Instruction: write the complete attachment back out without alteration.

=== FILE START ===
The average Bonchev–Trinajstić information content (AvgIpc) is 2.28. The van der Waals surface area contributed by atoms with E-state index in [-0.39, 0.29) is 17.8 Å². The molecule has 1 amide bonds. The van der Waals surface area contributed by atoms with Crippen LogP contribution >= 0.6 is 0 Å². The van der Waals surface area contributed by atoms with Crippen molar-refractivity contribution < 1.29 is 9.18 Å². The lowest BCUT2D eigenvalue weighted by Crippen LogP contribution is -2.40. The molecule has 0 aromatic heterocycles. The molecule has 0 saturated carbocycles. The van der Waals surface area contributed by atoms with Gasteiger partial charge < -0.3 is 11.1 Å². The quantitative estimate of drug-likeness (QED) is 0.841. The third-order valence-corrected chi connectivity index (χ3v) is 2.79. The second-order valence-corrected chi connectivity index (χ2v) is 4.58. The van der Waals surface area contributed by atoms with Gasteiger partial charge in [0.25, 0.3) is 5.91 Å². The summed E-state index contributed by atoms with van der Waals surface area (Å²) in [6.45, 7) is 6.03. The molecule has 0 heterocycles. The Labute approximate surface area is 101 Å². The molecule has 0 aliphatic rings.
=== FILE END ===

The average Bonchev–Trinajstić information content (AvgIpc) is 2.28. The van der Waals surface area contributed by atoms with E-state index in [-0.39, 0.29) is 17.8 Å². The molecule has 1 amide bonds. The van der Waals surface area contributed by atoms with Crippen LogP contribution >= 0.6 is 0 Å². The van der Waals surface area contributed by atoms with Crippen molar-refractivity contribution < 1.29 is 9.18 Å². The lowest BCUT2D eigenvalue weighted by Crippen LogP contribution is -2.40. The molecule has 0 aromatic heterocycles. The molecule has 0 saturated carbocycles. The van der Waals surface area contributed by atoms with Gasteiger partial charge < -0.3 is 11.1 Å². The quantitative estimate of drug-likeness (QED) is 0.841. The third-order valence-corrected chi connectivity index (χ3v) is 2.79. The second-order valence-corrected chi connectivity index (χ2v) is 4.58. The van der Waals surface area contributed by atoms with Gasteiger partial charge in [0.25, 0.3) is 5.91 Å². The summed E-state index contributed by atoms with van der Waals surface area (Å²) in [6.45, 7) is 6.03. The molecule has 0 heterocycles. The Labute approximate surface area is 101 Å². The molecule has 0 aliphatic rings.